Eleanor Gudger on Preparing for the WSOP and Playing Large Field Events
2014 was an amazing year for the top female players from the UK. The year began with Liv Boeree finishing runner-up in UKIPT in Edinburgh for nearly $100k, which she followed up with numerous deep runs that saw her rise to the top spot of the GPI Female Player of the Year Europe. In April Victoria Coren made history when she became the first player to win two EPT Main Event titles and in November Eleanor Gudger completed a great British year by winning the WPT500 at Dusk Till Dawn for $222,177. The event had seven starting flights and attracted a field of 2,133 entries! Besides winning the WPT500 Gudger took 3rd place in the UKIPT High Roller in May for $62k.
Gudger has several deep runs in women-only tournaments on her resume. In 2011 she won the Binion’s Poker Classic Ladies Event and the same year she was runner-up in the Ladies Event at WSOP Europe. In 2013 she finished 6th in the WSOP Ladies Championship in Vegas.
We caught up with Eleanor Gudger to hear about her preparations for the WSOP, her take on women-only tournaments and the change that the WSOP has made to the starting chips amounts.
First of all, huge congrats with winning the WPT500 back in November. Even if six months have passed, the win must have given you a huge confidence boost leading up to the WSOP?
Absolutely; one thing you can be sure to encounter at the WSOP is huge field sizes so to get a win under the belt in a large field NL event helps make success at the WSOP seem more achievable.
Have you planned you schedule for the WSOP?
Not completely yet; we have only just booked to go. My fiance and I have just gotten back from a trip to St Maarten, although primarily a holiday the poker went well there and we got back raring to get back out to Vegas.
What events are you especially looking forward to?
Monster stack and Extended levels for the additional play these offer. I feel the more play you have the more time and chances you have to exploit your opponents and realize your edge, which hopefully in relatively lower buy-in NL events should be substantial.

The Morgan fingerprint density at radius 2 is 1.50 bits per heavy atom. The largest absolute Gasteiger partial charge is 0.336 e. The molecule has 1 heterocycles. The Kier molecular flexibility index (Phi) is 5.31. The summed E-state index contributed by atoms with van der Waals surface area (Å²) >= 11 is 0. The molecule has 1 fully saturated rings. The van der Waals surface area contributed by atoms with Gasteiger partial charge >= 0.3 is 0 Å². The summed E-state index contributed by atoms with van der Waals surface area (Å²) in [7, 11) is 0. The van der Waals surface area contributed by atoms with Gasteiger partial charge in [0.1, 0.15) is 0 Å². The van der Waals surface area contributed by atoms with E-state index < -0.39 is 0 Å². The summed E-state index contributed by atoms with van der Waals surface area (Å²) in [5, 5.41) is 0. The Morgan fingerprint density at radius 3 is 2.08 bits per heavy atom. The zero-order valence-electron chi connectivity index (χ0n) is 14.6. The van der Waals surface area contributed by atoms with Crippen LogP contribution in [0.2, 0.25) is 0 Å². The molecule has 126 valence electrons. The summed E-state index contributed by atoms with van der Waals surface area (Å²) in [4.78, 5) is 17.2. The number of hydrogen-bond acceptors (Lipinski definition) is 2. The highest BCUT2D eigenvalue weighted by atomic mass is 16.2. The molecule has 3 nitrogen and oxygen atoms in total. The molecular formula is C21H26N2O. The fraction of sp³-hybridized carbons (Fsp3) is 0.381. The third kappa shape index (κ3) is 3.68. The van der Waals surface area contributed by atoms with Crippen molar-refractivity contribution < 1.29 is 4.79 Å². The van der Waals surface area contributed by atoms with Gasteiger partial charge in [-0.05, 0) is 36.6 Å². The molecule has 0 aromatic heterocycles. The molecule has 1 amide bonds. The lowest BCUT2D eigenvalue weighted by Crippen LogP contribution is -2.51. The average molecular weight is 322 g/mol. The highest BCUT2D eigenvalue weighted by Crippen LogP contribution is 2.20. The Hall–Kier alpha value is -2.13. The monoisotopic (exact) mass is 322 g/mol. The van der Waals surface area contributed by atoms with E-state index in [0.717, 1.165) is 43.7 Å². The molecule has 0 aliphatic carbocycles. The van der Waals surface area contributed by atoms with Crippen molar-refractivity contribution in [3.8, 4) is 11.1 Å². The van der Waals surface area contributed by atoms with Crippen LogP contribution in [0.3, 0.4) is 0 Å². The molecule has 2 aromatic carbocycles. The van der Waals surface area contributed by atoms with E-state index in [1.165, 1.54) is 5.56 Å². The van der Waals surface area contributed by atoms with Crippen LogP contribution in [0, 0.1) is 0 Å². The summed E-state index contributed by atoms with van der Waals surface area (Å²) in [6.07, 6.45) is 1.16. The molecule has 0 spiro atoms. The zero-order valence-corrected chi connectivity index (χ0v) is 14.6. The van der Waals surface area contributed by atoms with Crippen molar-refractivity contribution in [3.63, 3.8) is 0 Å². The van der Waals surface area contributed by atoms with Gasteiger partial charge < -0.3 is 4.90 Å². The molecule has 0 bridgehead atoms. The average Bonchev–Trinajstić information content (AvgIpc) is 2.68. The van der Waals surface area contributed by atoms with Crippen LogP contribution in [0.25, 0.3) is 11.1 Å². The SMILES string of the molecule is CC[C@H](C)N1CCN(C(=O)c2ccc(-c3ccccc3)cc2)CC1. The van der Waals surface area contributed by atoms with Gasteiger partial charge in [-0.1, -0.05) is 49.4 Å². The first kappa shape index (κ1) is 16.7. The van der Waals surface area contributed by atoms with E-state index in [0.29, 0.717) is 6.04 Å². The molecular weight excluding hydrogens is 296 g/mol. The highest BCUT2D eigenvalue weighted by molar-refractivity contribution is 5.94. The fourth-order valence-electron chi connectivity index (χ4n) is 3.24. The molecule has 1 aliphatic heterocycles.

How do you prepare for the WSOP? And how do you handle the long grind?
I try to make sure I’ve been playing some live poker before I get there rather than just online or the change of pace can be a bit of a shock and difficult to adjust to. Even just some smaller buy-in events to keep you in the right mindset helps, this year the Grosvenor 25/25 event will be in my hometown of Leicester less than a week before we go. Although it is just a £220 buy-in it has a pretty good structure for a two day event so that should help get me get warmed up.
I tend to try avoid making an epic long grind. This year I will be doing a 17 day stint and I find that’s a good amount for me. I don’t want to push myself to a point where I end up burnt out or not enjoying playing. I often talk to people who have long summers and a lot just end up hating Vegas and poker in general.
In 2013 you finished 6th in the Ladies Championship for $27,045. I assume that you are playing the Ladies Event this year too? What’s your take on women-only tournaments? Are they good or bad for poker?
I will be playing the ladies again; I find them to have a fun atmosphere. There really aren’t that many ladies tournaments and one event out of a large WSOP schedule should be available. While the proportion of women in poker is so low anything that can attract women to play in a fun environment can’t be damaging to poker, and hopefully is a great way to encourage women who gain a good experience to try other events in the future.
The WSOP has increased the starting chip amounts in a number of tournaments. For instance you start with 5,000 chips in the $1,000 tournaments and with 7,5000 in the $1,500 ones. Is this change something you welcome?
I think this is a very positive change and more in line with what you see in tournaments in general now. Previously one large pot early on left you feeling crippled in the $1-1.5k events, but hopefully this will provide a bit more wiggle room and importantly more fun for players, especially amateurs, early on. I also anticipate seeing the top tier pros jumping in later into late reg in the lower buy-ins as they’ll still have enough blinds to have a decent spin up without so much time at the tables with heavy schedules focusing on the higher buy-ins.
Do you have a fun, sweet or bitter memory from playing the WSOP in past years, you would like to share with us?
The first time you ever play in the WSOP feels like such a special occasion, the scale of the whole event and the history around gives you a tingle. Coming 6th in the ladies and to make a FT felt great but also painful to be so close but so far to the win.
And the final question: How many bracelets will be won by women at this year’s WSOP?
I’d like to see a good year for women with a good number of very skilled players expected, including mixed event players as well as NL specialists. Lets hope for 5!
This is part 3 of our series on preparing for and playing the WSOP this summer. Check out the first two interviews with Rachel Kranz and Angela Jordison.
Photo: WPT500, Dusk Till Dawn, Nottingham.
Leave a Reply